The next day the receptionist came and doubled as a “cleaner” again, changing our towels and leaving us an extra loo roll, but no vacuuming or actual cleaning was done, and the sheets were left once again.
By the Wednesday my patience was wearing thin, and before I left the motel to do some errands I informed the receptionist (a lady today) that I would be out for an hour and if they could change the sheets that would be great. She said, “Your price does not include us changing your sheets.” I told her that was fine, and that the person can just leave the clean sheets on the bed and we will put them on. An hour later I returned, and as I parked up the lady came out of the building to speak to me. “Hello, we have changed your sheets this time, but in future we will not be able to do it again because the price you paid was a promotional price and our accountant says that that price is too low.” I said, “Thank you for changing the sheets. As I told you before, you don’t have to put them on, just make sure you provide clean sheets.” She said, “You see we are only a motel, not a big hotel. Big hotels can drop their price 50% and still make profit, we are making a loss on your room. So this time it’s okay, but next time we will have to charge you for the washing of the sheets.” I somehow managed not to poke her eyes out and said, “No. You are not a hostel. You are a motel. It is your duty to ensure we have clean sheets to sleep in. You cannot move the goalposts once a customer has paid, that ain’t how it works. In 4 or 5 days time I will bring you my sheets, and you will provide me with clean ones at no extra charge.” She looked bewildered and stuttered “OK”, and I walked off before I said something I regretted. This is what the room looked like when I got in.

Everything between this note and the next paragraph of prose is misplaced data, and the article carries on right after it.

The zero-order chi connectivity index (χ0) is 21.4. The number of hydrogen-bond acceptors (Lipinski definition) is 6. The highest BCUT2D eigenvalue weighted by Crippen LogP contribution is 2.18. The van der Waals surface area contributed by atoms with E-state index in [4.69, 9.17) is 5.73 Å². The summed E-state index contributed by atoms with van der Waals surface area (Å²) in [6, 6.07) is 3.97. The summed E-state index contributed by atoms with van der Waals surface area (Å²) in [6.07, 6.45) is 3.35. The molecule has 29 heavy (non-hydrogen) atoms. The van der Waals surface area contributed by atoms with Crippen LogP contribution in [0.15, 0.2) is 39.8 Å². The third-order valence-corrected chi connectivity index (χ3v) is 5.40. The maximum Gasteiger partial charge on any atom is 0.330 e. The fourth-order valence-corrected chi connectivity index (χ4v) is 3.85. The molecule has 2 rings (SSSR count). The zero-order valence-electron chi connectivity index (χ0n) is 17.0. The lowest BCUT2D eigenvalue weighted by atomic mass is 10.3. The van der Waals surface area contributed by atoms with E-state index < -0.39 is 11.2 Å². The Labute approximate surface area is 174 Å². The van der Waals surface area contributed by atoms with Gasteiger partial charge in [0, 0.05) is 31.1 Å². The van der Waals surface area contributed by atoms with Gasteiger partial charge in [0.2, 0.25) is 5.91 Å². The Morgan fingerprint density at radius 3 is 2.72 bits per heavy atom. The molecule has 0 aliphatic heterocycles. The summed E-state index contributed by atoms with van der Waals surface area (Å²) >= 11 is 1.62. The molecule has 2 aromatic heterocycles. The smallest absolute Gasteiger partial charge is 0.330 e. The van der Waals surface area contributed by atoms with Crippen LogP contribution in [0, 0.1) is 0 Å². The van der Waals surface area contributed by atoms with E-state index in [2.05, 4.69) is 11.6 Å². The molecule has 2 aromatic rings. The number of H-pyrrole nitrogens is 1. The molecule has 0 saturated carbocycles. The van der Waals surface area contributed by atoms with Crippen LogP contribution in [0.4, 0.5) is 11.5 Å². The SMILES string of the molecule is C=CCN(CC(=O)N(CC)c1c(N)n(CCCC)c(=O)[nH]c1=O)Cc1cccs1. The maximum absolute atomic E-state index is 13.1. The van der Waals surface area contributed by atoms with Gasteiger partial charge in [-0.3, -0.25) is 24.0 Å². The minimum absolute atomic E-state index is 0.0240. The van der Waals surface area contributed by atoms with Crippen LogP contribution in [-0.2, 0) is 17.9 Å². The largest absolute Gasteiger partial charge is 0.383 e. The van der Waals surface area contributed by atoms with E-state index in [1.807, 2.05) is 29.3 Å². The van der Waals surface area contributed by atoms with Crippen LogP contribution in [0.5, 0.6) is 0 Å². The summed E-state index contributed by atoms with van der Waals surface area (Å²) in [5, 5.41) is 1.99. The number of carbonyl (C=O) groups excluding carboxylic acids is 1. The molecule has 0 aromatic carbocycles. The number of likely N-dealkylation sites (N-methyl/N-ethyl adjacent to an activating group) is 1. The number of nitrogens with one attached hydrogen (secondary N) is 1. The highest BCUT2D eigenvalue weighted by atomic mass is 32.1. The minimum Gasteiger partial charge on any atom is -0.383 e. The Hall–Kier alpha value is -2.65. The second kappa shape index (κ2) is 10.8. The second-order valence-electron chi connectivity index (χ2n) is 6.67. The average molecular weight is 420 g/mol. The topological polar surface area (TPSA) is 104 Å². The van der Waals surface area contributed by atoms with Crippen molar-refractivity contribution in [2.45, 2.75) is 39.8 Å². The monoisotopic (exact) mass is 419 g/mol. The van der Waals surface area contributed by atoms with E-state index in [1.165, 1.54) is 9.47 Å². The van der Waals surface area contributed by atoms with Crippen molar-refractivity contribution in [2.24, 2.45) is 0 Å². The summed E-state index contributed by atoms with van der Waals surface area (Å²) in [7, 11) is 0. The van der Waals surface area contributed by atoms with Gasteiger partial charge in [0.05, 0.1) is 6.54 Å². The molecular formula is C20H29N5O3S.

The table had been wiped down but the kitchen surface and all bathroom surfaces remained dirty, along with the floor. That night I heard rats pitter pattering in the ceiling above us. They are very active after dark, and they came back every single night. In the tiny cupboard/closet there is a loft access door. This has large cracks at each end and the fumes of rat poo are poisonous, so our stay just kept getting better by the minute. It is only by the grace of some higher power that I didn’t see rats in our room as I may have been writing this review from a prison cell.
Oh yeah, the shower. Nice and toasty if you use it at the right time. Use it when other people are using water or after the hot water has ran out then you will find yourself with one of those showers that goes from boiling hot to freezing cold in 5 seconds and continually bounces between the two.
The remainder of our stay was much the same, with clean towels everyday but everything else having to be requested. Do I recommend staying at the Siesta Motel? If you are homeless and broke with a bounty on your head, and the Siesta Motel offer you a free room, I would seriously consider a cosy doorway.
CONS: The list is literally too long. I would not stay here again.
PROS: Most of the staff are smiley. The rats seemed friendly too.
Overall, I think we were both very glad to be leaving for Australia and Malaysia, but anywhere would have done after 3 weeks of living like that! We have 2 more weeks on the road before we hit the UK and begin looking for work once more.